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Opinion

Trump’s Manipulation of Mass Consciousness

Repeat lies endlessly and with enough authority and you’ll make others believe what you want them to.

By Mike Sosteric 8 Dec 2017 | The Conversation Canada

Mike Sosteric is an associate professor of sociology at Athabasca University. This story was first published in The Conversation Canada.

We like to think of our memories as sepia celluloid snippets of our life upon this Earth.

We think they “reflect us” and remind us of the person we like to be. True, memories can be iffy sometimes. We don’t always remember all the details, but mostly our memories are real.

For a long time, scientists backed us up. Early memory researchers thought that most memories retained some connection with reality. To be sure, memories were elaborately constructed in a bubbling and boiling cauldron of expectation, emotion, motivation, personal opinion, prejudice and self-delusion — what we scientists call, in our typically obtuse way, self-induced, systematic distortations. But there would usually be some element of reality.

As it turns out, we are wrong. When it comes to memory, reality need not apply.

Psychologists have demonstrated that a skilled manipulator can create memories out of the fantastical thin air. Psychologist Julia Shaw does this in experiments with students. Using basic psychology, she can convince 70 per cent of her subjects that they committed a crime, when in fact they never did. It is “alarmingly easy” to do, she says.

How does she achieve this remarkable fabrication?

First, she makes people trust her. Second, she establishes her authority. Third, she constructs their new memory by invoking, through image, visualization and narrative, the subject’s imagination.

Like a potter at her wheel, she moulds and shapes the memory, layering in detail and reinforcing through repetition. Finally, she fires the new memory in the kiln of social pressure and group membership. Voila, the student is a convicted criminal!

Human survival requires group coherence

It’s shocking, but understandable, from an evolutionary perspective. Neurological mechanisms that create malleable memory do not make us sheeple, but they do go a long way towards creating group identification and coherence, an absolute requisite for human survival before advanced civilization.

Malleable memory is an evolutionary thing, and a lot more common than you think.

For better or worse, we’re all doing it all the time, unconsciously or consciously.

Even — perhaps especially — Donald Trump.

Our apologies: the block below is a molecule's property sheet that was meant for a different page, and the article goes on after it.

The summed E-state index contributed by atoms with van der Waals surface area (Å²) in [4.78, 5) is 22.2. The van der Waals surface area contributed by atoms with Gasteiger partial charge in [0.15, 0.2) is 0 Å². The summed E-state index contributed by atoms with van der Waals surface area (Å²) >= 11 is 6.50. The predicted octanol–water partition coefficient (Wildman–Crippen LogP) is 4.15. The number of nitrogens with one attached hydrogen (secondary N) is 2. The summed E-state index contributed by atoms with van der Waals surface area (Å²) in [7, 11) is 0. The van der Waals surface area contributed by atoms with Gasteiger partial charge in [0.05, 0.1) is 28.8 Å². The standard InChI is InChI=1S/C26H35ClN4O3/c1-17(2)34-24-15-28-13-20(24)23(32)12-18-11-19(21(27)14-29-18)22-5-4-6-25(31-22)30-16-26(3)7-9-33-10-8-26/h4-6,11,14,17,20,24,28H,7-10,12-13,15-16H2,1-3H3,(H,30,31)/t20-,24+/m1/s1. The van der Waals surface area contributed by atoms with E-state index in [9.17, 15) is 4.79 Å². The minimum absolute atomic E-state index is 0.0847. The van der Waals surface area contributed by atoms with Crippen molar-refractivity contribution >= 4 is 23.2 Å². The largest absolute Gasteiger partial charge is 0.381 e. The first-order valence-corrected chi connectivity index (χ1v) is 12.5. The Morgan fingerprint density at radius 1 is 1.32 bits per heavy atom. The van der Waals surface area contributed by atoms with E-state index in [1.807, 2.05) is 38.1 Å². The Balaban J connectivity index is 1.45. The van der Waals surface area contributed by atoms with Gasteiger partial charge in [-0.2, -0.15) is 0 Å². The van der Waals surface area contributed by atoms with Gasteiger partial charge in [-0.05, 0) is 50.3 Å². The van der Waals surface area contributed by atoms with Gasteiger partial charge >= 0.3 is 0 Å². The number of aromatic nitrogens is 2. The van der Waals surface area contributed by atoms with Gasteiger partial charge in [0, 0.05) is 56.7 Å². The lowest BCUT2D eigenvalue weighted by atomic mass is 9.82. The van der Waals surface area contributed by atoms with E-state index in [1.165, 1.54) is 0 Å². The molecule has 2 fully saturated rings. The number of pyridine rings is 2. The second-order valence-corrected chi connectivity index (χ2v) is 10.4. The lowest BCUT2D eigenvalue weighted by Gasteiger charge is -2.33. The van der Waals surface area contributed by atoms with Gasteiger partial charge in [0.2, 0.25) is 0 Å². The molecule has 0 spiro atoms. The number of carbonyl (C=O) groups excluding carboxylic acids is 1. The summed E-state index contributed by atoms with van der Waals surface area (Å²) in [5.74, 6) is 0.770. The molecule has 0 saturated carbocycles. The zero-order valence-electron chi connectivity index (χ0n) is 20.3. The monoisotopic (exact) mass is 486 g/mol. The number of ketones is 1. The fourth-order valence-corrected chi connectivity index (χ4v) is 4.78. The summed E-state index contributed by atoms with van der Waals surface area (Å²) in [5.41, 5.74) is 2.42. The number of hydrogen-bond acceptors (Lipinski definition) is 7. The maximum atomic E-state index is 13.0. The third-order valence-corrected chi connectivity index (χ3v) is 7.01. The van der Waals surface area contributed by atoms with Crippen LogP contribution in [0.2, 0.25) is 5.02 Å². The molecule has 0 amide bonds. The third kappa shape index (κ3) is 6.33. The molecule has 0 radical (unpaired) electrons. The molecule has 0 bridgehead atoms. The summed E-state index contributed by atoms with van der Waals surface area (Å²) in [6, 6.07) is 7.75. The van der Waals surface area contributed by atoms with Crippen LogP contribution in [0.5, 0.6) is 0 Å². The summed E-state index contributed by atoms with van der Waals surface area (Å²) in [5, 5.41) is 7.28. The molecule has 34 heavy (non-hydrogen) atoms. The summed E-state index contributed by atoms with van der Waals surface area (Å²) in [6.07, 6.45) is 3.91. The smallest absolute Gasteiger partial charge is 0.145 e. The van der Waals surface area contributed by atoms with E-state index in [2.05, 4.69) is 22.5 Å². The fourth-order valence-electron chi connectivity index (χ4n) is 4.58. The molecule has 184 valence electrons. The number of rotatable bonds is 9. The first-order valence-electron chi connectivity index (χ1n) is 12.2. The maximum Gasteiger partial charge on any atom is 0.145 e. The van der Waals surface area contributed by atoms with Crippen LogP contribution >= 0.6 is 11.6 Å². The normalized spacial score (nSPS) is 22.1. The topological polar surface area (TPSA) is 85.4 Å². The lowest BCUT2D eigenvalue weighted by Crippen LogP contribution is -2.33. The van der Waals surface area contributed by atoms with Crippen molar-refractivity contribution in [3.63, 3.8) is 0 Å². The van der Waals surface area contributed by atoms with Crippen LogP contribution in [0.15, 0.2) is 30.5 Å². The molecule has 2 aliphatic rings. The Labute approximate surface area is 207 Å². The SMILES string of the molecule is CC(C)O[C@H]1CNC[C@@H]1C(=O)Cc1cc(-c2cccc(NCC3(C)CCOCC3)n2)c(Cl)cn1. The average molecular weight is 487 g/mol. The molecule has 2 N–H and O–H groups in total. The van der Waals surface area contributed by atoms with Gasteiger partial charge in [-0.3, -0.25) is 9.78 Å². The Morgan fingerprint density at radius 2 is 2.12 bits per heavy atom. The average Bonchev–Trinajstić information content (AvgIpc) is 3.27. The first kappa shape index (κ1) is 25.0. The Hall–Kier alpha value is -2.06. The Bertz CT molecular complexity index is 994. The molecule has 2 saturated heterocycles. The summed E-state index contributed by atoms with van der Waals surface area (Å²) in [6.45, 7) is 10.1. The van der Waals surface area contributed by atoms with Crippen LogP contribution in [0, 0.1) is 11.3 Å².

Like Mickey Mouse in Fantasia, he uses his Twitter magic wand to exploit this “malleable memory effect” to achieve ultra-right economic and social goals.

Just as Julia Shaw did with her students, Trump establishes trust by saying things like: “Nobody would fight harder for free speech than me,” “I will create jobs like no one else,” I’m the greater doer of things and suggests I’m a good old down home family boy, just like you.

He establishes authority by saying things like “Nobody knows jobs like I do”, by pretending he’s the smartest guy in the room and the best man for the job.

Highest IQ?

After all, he’s got the highest IQ, and the biggest crowds. He’s the highest-rated and the best thing ever. “Believe me,” he says, and his followers believe him.

He uses images, visualizations and narratives to create whatever memory and new reality he wants. He does it, as he well knows, with consummate mastery and skill.

He practised these skills when he, and the people who were helping him, took down Hillary Clinton. He portrayed her to the people as a crooked, corrupt, incompetent and dangerous failure who would screw over Americans and take them to war. He reinforced it by naming her Crooked Hillary.

And, finally, he invoked group membership and social pressure to lock it all down. He divides Americans into “winners” and “losers,” and invites the winners to stand on his side. They apparently heed his call:

There’s no doubt Trump is a skillful manipulator of people’s memory system. It explains why people who would never ordinarily have voted for Trump cast their ballots for him anyway. He is not a moron, and he’s certainly not crazy.

Addicted to accumulating cash?

He may be heavily addicted to the accumulation of money, to the point where he’d rather invoke nuclear war with Korea than slow its flow, but he’s not mad, stupid or crazy, that’s for sure.

I imagine he’s having a good chuckle. While everybody moralizes and judges, he simply “gets it done.” He is making America great again, for the filthy rich. Under the discredited guise of trickle-down economics, he is accused of trouncing on everybody, and possibly taking us all to war, so he and his brethren can legislate their conservative agenda.

In the interests of the uber-rich, his administration has decimated environmental controls, executed a coup d’état of the American education system and passed into law the “biggest” tax bill and tax cuts in history. The only thing he’s failed at so far is wiping out health care for the poor, but he might also get that job done in the future.

So what to do? I suppose that depends on whether you’re a fan of trickle-down economics or not, or think Trump’s a dangerous traitor or not. Personally, I’m on the side of Will Rogers and the IMF, both of whom say, in their own special way, trickle-down economics is a joke. If you’re not a Trump fan, recognize that tweets about the Access Hollywood tape and other tweet storms are not madness, they are carefully designed mini-memes designed to manipulate mass memory.

Making fun of him and calling him crazy only serves his agenda. I suggest we all quit playing into his hands and instead do what Chelsea Handler did. Start taking his agenda, and his threat, a whole lot more seriously than we are.

The Conversation  [Tyee]

Read more: Politics

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